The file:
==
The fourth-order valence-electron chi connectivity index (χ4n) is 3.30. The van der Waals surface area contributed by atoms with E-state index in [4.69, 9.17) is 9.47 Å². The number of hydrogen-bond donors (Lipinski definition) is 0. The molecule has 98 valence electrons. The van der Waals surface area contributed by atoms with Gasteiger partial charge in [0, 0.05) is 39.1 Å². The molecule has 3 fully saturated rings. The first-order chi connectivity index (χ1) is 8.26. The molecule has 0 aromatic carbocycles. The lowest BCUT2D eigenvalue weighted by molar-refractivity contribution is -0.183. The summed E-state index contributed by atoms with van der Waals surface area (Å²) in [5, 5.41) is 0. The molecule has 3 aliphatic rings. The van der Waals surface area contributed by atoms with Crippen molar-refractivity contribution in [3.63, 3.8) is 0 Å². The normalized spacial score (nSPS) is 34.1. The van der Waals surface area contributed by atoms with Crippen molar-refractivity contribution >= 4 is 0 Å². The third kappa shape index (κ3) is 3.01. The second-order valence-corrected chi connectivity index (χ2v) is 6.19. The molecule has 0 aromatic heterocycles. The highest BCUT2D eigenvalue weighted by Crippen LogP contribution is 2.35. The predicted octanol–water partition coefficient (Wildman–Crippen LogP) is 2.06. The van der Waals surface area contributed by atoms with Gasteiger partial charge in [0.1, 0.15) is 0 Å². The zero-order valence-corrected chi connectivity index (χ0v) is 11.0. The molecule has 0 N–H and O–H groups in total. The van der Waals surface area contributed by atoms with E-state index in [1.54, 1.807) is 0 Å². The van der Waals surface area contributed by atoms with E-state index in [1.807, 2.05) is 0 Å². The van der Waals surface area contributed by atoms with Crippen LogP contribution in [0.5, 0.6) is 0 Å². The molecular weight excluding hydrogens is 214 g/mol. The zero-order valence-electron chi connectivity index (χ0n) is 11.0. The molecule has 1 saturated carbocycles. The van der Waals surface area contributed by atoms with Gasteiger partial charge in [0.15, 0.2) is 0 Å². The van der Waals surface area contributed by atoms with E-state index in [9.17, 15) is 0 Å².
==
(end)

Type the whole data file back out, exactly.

The fourth-order valence-electron chi connectivity index (χ4n) is 3.30. The van der Waals surface area contributed by atoms with E-state index in [4.69, 9.17) is 9.47 Å². The number of hydrogen-bond donors (Lipinski definition) is 0. The molecule has 98 valence electrons. The van der Waals surface area contributed by atoms with Gasteiger partial charge in [0, 0.05) is 39.1 Å². The molecule has 3 fully saturated rings. The first-order chi connectivity index (χ1) is 8.26. The molecule has 0 aromatic carbocycles. The lowest BCUT2D eigenvalue weighted by molar-refractivity contribution is -0.183. The summed E-state index contributed by atoms with van der Waals surface area (Å²) in [5, 5.41) is 0. The molecule has 3 aliphatic rings. The van der Waals surface area contributed by atoms with Crippen molar-refractivity contribution in [3.63, 3.8) is 0 Å². The normalized spacial score (nSPS) is 34.1. The van der Waals surface area contributed by atoms with Crippen molar-refractivity contribution >= 4 is 0 Å². The third kappa shape index (κ3) is 3.01. The second-order valence-corrected chi connectivity index (χ2v) is 6.19. The molecule has 0 aromatic heterocycles. The highest BCUT2D eigenvalue weighted by Crippen LogP contribution is 2.35. The predicted octanol–water partition coefficient (Wildman–Crippen LogP) is 2.06. The van der Waals surface area contributed by atoms with Gasteiger partial charge in [0.1, 0.15) is 0 Å². The zero-order valence-corrected chi connectivity index (χ0v) is 11.0. The molecule has 0 N–H and O–H groups in total. The van der Waals surface area contributed by atoms with E-state index in [1.54, 1.807) is 0 Å². The van der Waals surface area contributed by atoms with E-state index in [1.807, 2.05) is 0 Å². The van der Waals surface area contributed by atoms with Crippen LogP contribution in [0.5, 0.6) is 0 Å². The molecular weight excluding hydrogens is 214 g/mol. The zero-order valence-electron chi connectivity index (χ0n) is 11.0. The molecule has 1 saturated carbocycles. The van der Waals surface area contributed by atoms with Gasteiger partial charge in [0.15, 0.2) is 0 Å². The van der Waals surface area contributed by atoms with E-state index in [9.17, 15) is 0 Å².